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Visiting Info
Opening Hours:

Sunday to Wednesday: 09:00-17:00
Thursday: 9:00-20:00 *
Fridays and Holiday eves: 09:00-14:00.

Yad Vashem is closed on Saturdays and all Jewish Holidays.

* The Holocaust History Museum, Museum of Holocaust Art, Exhibitions Pavilion and Synagogue are open until 20:00. All other sites close at 17:00.

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In March 1943, Fingaret committed an act of heroism, for which he was awarded the Order of the Red Banner. The military correspondent Major Nahum Polinovskii described this exploit in his wartime correspondence for Eynikayt:

"The commander of the anti-tank artillery regiment… came to the decision that he had to send one of his artillery officers in a tank close to the enemy's lines, and from this position, this officer would correct the fire of the anti-tank artillery via his radio set. When the commander of the regiment informed the officers on his plan, … Senior lieutenant Mikhail Fingaret asked to be given this assignment….

   [Close to the enemy lines,] Fingaret's tank hit a mine, and stopped 300 meters from the enemy trenches. Having noted that the tank was not moving any more, the Germans attempted, with attacks by groups of riflemen, to capture the tank crew alive. … The German riflemen approached the tank, but failed to capture its crew. Fingaret stationed his men in good positions, and, after letting the enemy get close to the tank, opened machine-gun fire. … When evening came and the Germans saw that they would not be able to capture the men, they opened fire from their anti-tank cannon. Three shells from the German cannons hit the tank, but failed to crush its armor. However, each shot and each exploded shell set on fire the air, that was saturated with gasoline vapors, and the tank became very hot. Although Fingaret and his comrades were stifled by the heat, they continued their reconnaissance work. Fingaret determined the location of the enemy's cannon, turned his turret, and fired one shot at it… then another. The German cannon answered with two shots, one of which hit the gun-aiming device of the tank… Fingaret opened the lock of the gun, and looking through its barrel, fired one shot. With this shot he hit his target and suppressed the enemy cannon. However, the enemy opened fierce mortar fire, and within several minutes had hit Fingaret's gun.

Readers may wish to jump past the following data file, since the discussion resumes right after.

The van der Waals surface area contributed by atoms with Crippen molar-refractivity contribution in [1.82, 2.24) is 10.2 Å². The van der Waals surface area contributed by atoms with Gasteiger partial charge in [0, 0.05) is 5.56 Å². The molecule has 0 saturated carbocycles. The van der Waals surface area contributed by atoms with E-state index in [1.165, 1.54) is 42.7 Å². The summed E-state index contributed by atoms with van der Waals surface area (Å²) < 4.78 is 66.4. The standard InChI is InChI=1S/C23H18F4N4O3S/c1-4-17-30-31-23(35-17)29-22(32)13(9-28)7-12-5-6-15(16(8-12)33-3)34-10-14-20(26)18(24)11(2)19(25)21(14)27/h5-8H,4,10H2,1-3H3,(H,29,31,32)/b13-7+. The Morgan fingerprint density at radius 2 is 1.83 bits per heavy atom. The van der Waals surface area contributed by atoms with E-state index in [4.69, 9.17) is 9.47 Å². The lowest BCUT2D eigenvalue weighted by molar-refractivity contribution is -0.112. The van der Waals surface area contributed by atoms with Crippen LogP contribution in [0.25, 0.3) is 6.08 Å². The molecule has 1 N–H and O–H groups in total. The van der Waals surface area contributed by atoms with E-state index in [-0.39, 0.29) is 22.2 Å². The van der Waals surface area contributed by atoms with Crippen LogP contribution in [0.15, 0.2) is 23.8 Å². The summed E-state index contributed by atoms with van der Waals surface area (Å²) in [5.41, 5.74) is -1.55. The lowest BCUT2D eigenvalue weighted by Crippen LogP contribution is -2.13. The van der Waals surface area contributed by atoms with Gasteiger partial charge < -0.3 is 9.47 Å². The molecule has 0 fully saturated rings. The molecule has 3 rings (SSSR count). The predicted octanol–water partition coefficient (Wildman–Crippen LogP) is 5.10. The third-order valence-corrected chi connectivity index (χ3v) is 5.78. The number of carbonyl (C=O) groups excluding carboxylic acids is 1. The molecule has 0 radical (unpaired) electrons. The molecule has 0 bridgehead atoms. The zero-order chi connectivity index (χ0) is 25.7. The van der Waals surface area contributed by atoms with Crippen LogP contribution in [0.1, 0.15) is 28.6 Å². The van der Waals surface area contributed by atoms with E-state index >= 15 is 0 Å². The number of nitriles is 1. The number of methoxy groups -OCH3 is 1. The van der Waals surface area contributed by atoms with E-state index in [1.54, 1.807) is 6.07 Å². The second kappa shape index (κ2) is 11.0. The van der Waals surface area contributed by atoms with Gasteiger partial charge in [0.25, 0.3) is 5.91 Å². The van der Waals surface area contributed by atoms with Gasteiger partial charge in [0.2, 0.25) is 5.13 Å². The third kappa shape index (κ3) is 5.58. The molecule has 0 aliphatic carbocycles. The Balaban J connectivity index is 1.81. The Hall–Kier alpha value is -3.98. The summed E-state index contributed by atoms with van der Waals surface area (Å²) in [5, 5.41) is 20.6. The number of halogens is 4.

… Without thinking twice, Fingaret took several smoke bombs [that he had put into his tank] and, at just the right moment, got out of the tank and set them off. Clouds of smoke obscured the tank. …. Seeing the smoke, the Germans concluded that the Soviets had exploded their own tank and stopped shooting…. Fingaret ordered his men, under the cover of the smoke, to leave the tank immediately and to try to reach the Soviet positions. After four hours… the regiment's commander met them and was surprised that Fingaret was not among them.

   … The night passed, then another day… on the second morning, when the Soviets were preparing a new offensive, then black, with his face and hands covered with burns, and emaciated, Fingaret entered the commander's bunker. He had with him the [tank's] radio set and all of its valuable equipment. He said that, after sending his comrades on to the Soviet lines, in the darkness of the night, he had proceeded to drag those items to a nearby forest and then crawled along with them to rejoin his regiment… After briefly relating this, Fingaret gulped down a glass of water and asked what the next assignment of the regiment would be."

From: GARF 8114-1-99, pp. 460-462, copy YVA JM/26113